"Most Main Street Pay Cuts Since The Great Depression Coincide With Record High Wall Street Pay"
A lot of the discussion regarding the health of the economy has centered on the unemployment rate of 9.8 percent. But the economic crisis is not only affecting those who have lost their job. As the New York Times reported today, “pay cuts, sometimes the result of downgrades in rank or shortened workweeks, are occurring more frequently than at any time since the Great Depression”:
The Bureau of Labor Statistics does not track pay cuts, but it suggests they are reflected in the steep decline of another statistic: total weekly pay for production workers…representing 80 percent of the work force. That index has fallen for nine consecutive months, an unprecedented string over the 44 years the bureau has calculated weekly pay, capturing the large number of people out of work, those working fewer hours and those whose wages have been cut. The old record was a two-month decline, during the 1981-1982 recession.
However, things are looking up on Wall Street, where “major U.S. banks and securities firms are on pace to pay their employees about $140 billion this year — a record high”:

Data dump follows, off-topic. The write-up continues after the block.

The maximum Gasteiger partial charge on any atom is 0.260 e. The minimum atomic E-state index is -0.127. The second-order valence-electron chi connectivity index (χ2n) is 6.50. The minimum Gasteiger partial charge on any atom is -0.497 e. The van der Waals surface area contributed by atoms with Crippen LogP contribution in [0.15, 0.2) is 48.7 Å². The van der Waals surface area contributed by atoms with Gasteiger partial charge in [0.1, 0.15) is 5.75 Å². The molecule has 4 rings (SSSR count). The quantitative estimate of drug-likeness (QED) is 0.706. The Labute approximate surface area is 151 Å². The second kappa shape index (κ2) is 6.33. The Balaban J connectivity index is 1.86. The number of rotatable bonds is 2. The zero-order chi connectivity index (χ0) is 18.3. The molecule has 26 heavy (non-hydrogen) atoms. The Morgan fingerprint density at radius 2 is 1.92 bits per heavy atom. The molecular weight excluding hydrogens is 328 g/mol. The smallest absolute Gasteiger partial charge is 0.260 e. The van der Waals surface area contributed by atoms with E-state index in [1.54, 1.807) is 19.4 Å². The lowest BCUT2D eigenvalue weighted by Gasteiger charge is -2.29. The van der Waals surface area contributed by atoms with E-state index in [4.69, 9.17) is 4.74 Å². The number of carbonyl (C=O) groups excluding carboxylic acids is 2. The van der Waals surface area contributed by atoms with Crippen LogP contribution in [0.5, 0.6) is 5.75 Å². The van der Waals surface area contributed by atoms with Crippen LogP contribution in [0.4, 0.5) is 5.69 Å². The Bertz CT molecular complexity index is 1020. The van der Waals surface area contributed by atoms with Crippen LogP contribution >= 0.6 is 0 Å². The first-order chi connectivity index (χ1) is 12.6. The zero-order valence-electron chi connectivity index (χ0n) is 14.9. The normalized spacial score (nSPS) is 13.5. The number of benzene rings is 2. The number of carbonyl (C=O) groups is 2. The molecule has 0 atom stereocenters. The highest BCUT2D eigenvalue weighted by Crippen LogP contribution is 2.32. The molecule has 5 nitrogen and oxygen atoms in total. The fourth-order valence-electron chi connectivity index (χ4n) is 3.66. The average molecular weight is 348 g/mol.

Workers at 23 top investment banks, hedge funds, asset managers and stock and commodities exchanges can expect to earn even more than they did the peak year of 2007, according to an analysis of securities filings for the first half of 2009 and revenue estimates through year-end by The Wall Street Journal. Total compensation and benefits at the publicly traded firms analyzed by the Journal are on track to increase 20% from last year’s $117 billion — and to top 2007’s $130 billion payout. This year, employees at the companies will earn an estimated $143,400 on average, up almost $2,000 from 2007 levels.
So it seems as if the worry that Wall Street compensation would climb back to 2007 levels were misguided — pay is, in fact, set to eclipse the 2007 highs. Financial firms told the Journal that “they need competitive pay packages, pointing to threats from non-U.S. companies, private-equity firms and hedge funds.” A Goldman Sachs spokesman said that “the easiest way to destroy the firm would be if we didn’t pay our people….Destroying a profitable enterprise would not be in anybody’s interest.”
Of course, I don’t know that it’s in anybody’s interest — save for the bankers themselves — to have a return to pre-crisis pay. But most insulting about this resurgence in pay is that Wall Street’s return to profitability has been driven, at least in part, by “the continuing effects of various government aid programs.” And while the administration’s “pay czar” has the ability to regulate pay packages at the seven companies still receiving extraordinary pay, there is nothing in place to rein in the rest of Wall Street, even as benign a measure as “say-on-pay,” which would mandate that shareholders hold a non-binding vote their companies pay packages.
Simply put, this is another example of the government’s extraordinary efforts to rescue Wall Street putting recovery there on a much faster timetable than everywhere else — and without the regulatory reform designed to remedy Wall Street’s ills being in place.